Description

Take-Two Interactive Software, Inc. - Common Stock

Statistics (YTD)

What do these metrics mean? [Read More] [Hide]

TotalReturn:

'The total return on a portfolio of investments takes into account not only the capital appreciation on the portfolio, but also the income received on the portfolio. The income typically consists of interest, dividends, and securities lending fees. This contrasts with the price return, which takes into account only the capital gain on an investment.'

Using this definition on our asset we see for example:
  • Compared with the benchmark SPY (88%) in the period of the last 5 years, the total return, or increase in value of 456.1% of Take-Two Interactive Software is larger, thus better.
  • Looking at total return, or performance in of 61.2% in the period of the last 3 years, we see it is relatively larger, thus better in comparison to SPY (39.5%).

CAGR:

'The compound annual growth rate isn't a true return rate, but rather a representational figure. It is essentially a number that describes the rate at which an investment would have grown if it had grown the same rate every year and the profits were reinvested at the end of each year. In reality, this sort of performance is unlikely. However, CAGR can be used to smooth returns so that they may be more easily understood when compared to alternative investments.'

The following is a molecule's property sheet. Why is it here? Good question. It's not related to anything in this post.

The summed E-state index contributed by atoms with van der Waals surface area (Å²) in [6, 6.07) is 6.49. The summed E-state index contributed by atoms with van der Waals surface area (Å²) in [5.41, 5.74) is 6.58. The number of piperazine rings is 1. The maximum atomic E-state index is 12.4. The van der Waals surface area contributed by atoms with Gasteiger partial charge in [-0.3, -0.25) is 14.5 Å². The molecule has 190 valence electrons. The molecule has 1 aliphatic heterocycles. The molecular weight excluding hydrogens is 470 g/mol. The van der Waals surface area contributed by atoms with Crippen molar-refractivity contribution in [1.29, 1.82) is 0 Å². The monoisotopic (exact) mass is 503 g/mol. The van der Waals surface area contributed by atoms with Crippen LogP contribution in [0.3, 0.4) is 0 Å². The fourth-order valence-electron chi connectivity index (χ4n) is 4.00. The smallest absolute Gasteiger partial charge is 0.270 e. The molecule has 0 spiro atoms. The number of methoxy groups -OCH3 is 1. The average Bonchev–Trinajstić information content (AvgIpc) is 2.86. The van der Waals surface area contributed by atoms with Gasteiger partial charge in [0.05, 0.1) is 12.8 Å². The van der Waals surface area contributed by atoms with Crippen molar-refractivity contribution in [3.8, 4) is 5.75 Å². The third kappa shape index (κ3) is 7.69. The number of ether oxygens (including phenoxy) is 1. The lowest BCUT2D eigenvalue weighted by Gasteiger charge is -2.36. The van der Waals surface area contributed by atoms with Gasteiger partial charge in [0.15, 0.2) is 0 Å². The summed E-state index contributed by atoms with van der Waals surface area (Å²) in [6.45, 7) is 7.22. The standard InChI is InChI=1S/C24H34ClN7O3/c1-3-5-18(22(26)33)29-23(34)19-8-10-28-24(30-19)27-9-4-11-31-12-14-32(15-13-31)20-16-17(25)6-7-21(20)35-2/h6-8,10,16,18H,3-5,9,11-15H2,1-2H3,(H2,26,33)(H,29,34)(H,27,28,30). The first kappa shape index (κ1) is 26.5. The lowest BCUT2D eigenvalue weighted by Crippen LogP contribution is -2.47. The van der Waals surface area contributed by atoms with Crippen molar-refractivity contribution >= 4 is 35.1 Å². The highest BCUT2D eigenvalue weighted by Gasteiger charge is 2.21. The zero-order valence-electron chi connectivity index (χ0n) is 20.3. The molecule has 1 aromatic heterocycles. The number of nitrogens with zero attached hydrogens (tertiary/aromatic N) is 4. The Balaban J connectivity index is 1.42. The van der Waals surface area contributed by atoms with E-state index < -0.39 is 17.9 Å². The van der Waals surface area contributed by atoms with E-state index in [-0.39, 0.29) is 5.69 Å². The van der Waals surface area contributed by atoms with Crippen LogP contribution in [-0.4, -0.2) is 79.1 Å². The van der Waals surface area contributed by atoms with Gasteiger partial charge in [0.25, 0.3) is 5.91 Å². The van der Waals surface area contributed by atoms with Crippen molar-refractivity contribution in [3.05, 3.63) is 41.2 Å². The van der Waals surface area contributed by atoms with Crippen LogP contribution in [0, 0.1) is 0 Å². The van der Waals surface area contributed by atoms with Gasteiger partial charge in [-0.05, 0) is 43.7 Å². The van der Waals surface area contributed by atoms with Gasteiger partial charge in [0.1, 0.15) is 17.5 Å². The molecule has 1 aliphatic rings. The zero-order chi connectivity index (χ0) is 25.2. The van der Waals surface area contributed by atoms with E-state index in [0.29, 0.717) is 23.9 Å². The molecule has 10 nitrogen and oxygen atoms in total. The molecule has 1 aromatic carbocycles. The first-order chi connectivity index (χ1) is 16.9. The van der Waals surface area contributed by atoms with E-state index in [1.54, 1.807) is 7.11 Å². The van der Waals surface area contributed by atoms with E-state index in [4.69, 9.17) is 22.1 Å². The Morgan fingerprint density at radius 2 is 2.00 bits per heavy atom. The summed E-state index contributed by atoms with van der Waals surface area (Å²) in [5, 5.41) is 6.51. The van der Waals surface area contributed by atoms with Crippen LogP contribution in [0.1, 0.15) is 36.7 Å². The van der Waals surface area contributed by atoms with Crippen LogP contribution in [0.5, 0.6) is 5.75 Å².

Applying this definition to our asset in some examples:
  • Compared with the benchmark SPY (13.5%) in the period of the last 5 years, the compounded annual growth rate (CAGR) of 40.9% of Take-Two Interactive Software is greater, thus better.
  • Compared with SPY (11.7%) in the period of the last 3 years, the annual return (CAGR) of 17.2% is greater, thus better.

Volatility:

'Volatility is a statistical measure of the dispersion of returns for a given security or market index. Volatility can either be measured by using the standard deviation or variance between returns from that same security or market index. Commonly, the higher the volatility, the riskier the security. In the securities markets, volatility is often associated with big swings in either direction. For example, when the stock market rises and falls more than one percent over a sustained period of time, it is called a 'volatile' market.'